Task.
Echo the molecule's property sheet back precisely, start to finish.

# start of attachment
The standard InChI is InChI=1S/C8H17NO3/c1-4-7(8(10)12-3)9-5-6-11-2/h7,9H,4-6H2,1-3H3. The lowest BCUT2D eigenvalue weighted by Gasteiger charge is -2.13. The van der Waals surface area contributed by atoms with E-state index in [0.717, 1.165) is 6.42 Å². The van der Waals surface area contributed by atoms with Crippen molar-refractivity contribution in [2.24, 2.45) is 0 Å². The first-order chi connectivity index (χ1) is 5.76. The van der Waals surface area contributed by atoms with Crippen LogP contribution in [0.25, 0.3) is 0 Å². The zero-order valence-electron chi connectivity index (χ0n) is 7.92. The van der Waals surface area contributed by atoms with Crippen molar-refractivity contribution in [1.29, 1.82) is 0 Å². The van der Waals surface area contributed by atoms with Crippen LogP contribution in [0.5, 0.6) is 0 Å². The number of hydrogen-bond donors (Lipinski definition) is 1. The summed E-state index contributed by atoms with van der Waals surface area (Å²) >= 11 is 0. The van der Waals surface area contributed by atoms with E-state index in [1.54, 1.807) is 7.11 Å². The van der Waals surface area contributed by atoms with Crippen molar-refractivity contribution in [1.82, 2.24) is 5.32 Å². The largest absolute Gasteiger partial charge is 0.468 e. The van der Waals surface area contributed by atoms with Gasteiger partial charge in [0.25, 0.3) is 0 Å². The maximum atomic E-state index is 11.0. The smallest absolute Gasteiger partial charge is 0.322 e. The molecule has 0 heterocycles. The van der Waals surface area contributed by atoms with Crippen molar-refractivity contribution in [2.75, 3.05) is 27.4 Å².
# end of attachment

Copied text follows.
The standard InChI is InChI=1S/C8H17NO3/c1-4-7(8(10)12-3)9-5-6-11-2/h7,9H,4-6H2,1-3H3. The lowest BCUT2D eigenvalue weighted by Gasteiger charge is -2.13. The van der Waals surface area contributed by atoms with E-state index in [0.717, 1.165) is 6.42 Å². The van der Waals surface area contributed by atoms with Crippen molar-refractivity contribution in [2.24, 2.45) is 0 Å². The first-order chi connectivity index (χ1) is 5.76. The van der Waals surface area contributed by atoms with Crippen LogP contribution in [0.25, 0.3) is 0 Å². The zero-order valence-electron chi connectivity index (χ0n) is 7.92. The van der Waals surface area contributed by atoms with Crippen molar-refractivity contribution in [1.29, 1.82) is 0 Å². The van der Waals surface area contributed by atoms with Crippen LogP contribution in [0.5, 0.6) is 0 Å². The number of hydrogen-bond donors (Lipinski definition) is 1. The summed E-state index contributed by atoms with van der Waals surface area (Å²) >= 11 is 0. The van der Waals surface area contributed by atoms with E-state index in [1.54, 1.807) is 7.11 Å². The van der Waals surface area contributed by atoms with Crippen molar-refractivity contribution in [1.82, 2.24) is 5.32 Å². The largest absolute Gasteiger partial charge is 0.468 e. The van der Waals surface area contributed by atoms with Gasteiger partial charge in [0.25, 0.3) is 0 Å². The maximum atomic E-state index is 11.0. The smallest absolute Gasteiger partial charge is 0.322 e. The molecule has 0 heterocycles. The van der Waals surface area contributed by atoms with Crippen molar-refractivity contribution in [2.75, 3.05) is 27.4 Å².